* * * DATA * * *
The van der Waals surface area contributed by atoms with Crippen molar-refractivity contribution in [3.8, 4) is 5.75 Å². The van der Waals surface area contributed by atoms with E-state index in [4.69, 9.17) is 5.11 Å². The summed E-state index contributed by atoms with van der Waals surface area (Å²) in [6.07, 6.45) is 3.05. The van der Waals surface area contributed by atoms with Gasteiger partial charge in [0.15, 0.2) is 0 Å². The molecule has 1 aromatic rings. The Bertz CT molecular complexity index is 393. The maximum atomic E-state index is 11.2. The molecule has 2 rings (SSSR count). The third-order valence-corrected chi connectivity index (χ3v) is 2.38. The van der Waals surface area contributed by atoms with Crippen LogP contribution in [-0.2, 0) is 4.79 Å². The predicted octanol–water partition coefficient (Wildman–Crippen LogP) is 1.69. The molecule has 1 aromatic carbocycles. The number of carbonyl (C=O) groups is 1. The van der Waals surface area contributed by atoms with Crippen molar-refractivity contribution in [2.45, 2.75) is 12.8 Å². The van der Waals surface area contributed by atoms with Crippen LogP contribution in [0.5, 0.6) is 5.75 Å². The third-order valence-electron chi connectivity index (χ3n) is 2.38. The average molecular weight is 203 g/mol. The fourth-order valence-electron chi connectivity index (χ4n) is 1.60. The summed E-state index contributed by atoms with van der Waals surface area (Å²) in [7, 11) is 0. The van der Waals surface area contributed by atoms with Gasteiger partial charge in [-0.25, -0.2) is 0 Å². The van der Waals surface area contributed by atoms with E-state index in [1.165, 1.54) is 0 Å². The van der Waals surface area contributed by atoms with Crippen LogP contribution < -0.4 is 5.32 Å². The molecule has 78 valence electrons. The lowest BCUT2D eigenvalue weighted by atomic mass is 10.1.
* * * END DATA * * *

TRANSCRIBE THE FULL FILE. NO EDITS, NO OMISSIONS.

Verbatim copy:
The van der Waals surface area contributed by atoms with Crippen molar-refractivity contribution in [3.8, 4) is 5.75 Å². The van der Waals surface area contributed by atoms with E-state index in [4.69, 9.17) is 5.11 Å². The summed E-state index contributed by atoms with van der Waals surface area (Å²) in [6.07, 6.45) is 3.05. The van der Waals surface area contributed by atoms with Gasteiger partial charge in [0.15, 0.2) is 0 Å². The molecule has 1 aromatic rings. The Bertz CT molecular complexity index is 393. The maximum atomic E-state index is 11.2. The molecule has 2 rings (SSSR count). The third-order valence-corrected chi connectivity index (χ3v) is 2.38. The van der Waals surface area contributed by atoms with Crippen LogP contribution in [-0.2, 0) is 4.79 Å². The predicted octanol–water partition coefficient (Wildman–Crippen LogP) is 1.69. The molecule has 1 aromatic carbocycles. The number of carbonyl (C=O) groups is 1. The van der Waals surface area contributed by atoms with Crippen molar-refractivity contribution in [2.45, 2.75) is 12.8 Å². The van der Waals surface area contributed by atoms with Crippen LogP contribution in [0.5, 0.6) is 5.75 Å². The third-order valence-electron chi connectivity index (χ3n) is 2.38. The average molecular weight is 203 g/mol. The fourth-order valence-electron chi connectivity index (χ4n) is 1.60. The summed E-state index contributed by atoms with van der Waals surface area (Å²) in [7, 11) is 0. The van der Waals surface area contributed by atoms with Gasteiger partial charge in [-0.25, -0.2) is 0 Å². The van der Waals surface area contributed by atoms with E-state index in [1.165, 1.54) is 0 Å². The van der Waals surface area contributed by atoms with Crippen LogP contribution < -0.4 is 5.32 Å². The molecule has 78 valence electrons. The lowest BCUT2D eigenvalue weighted by atomic mass is 10.1.